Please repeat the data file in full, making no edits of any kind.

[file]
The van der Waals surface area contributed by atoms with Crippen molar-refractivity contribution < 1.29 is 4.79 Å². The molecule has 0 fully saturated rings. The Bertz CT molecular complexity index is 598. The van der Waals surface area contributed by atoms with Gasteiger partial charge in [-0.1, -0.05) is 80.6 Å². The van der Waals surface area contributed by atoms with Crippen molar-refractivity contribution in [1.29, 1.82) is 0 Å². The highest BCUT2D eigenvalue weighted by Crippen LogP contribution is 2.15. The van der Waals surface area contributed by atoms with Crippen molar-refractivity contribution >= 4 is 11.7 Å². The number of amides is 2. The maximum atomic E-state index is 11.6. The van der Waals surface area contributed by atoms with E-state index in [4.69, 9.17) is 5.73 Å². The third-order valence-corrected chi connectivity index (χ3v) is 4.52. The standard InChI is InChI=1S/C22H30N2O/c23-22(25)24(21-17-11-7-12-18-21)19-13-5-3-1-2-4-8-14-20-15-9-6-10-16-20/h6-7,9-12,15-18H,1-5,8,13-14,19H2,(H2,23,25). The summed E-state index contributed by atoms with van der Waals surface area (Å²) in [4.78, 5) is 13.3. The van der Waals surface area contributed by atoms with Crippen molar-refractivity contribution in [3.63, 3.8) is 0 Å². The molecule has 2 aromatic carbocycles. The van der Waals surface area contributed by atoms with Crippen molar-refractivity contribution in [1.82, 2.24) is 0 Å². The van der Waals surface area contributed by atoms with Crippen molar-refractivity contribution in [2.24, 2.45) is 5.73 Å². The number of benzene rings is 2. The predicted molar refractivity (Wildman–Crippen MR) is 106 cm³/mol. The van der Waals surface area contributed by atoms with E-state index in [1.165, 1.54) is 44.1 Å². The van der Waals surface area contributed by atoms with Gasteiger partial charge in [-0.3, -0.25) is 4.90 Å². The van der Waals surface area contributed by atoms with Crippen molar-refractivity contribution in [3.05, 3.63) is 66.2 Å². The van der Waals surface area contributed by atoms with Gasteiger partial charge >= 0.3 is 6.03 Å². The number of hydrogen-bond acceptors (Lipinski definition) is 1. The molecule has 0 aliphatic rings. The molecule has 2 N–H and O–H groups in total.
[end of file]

The van der Waals surface area contributed by atoms with Crippen molar-refractivity contribution < 1.29 is 4.79 Å². The molecule has 0 fully saturated rings. The Bertz CT molecular complexity index is 598. The van der Waals surface area contributed by atoms with Gasteiger partial charge in [-0.1, -0.05) is 80.6 Å². The van der Waals surface area contributed by atoms with Crippen molar-refractivity contribution in [1.29, 1.82) is 0 Å². The highest BCUT2D eigenvalue weighted by Crippen LogP contribution is 2.15. The van der Waals surface area contributed by atoms with Crippen molar-refractivity contribution >= 4 is 11.7 Å². The number of amides is 2. The maximum atomic E-state index is 11.6. The van der Waals surface area contributed by atoms with E-state index in [4.69, 9.17) is 5.73 Å². The third-order valence-corrected chi connectivity index (χ3v) is 4.52. The standard InChI is InChI=1S/C22H30N2O/c23-22(25)24(21-17-11-7-12-18-21)19-13-5-3-1-2-4-8-14-20-15-9-6-10-16-20/h6-7,9-12,15-18H,1-5,8,13-14,19H2,(H2,23,25). The summed E-state index contributed by atoms with van der Waals surface area (Å²) in [4.78, 5) is 13.3. The van der Waals surface area contributed by atoms with Crippen molar-refractivity contribution in [3.63, 3.8) is 0 Å². The molecule has 2 aromatic carbocycles. The van der Waals surface area contributed by atoms with Crippen molar-refractivity contribution in [1.82, 2.24) is 0 Å². The van der Waals surface area contributed by atoms with Crippen molar-refractivity contribution in [2.24, 2.45) is 5.73 Å². The number of benzene rings is 2. The predicted molar refractivity (Wildman–Crippen MR) is 106 cm³/mol. The van der Waals surface area contributed by atoms with E-state index in [1.165, 1.54) is 44.1 Å². The van der Waals surface area contributed by atoms with Gasteiger partial charge in [-0.3, -0.25) is 4.90 Å². The van der Waals surface area contributed by atoms with Crippen molar-refractivity contribution in [3.05, 3.63) is 66.2 Å². The van der Waals surface area contributed by atoms with Gasteiger partial charge >= 0.3 is 6.03 Å². The number of hydrogen-bond acceptors (Lipinski definition) is 1. The molecule has 0 aliphatic rings. The molecule has 2 N–H and O–H groups in total.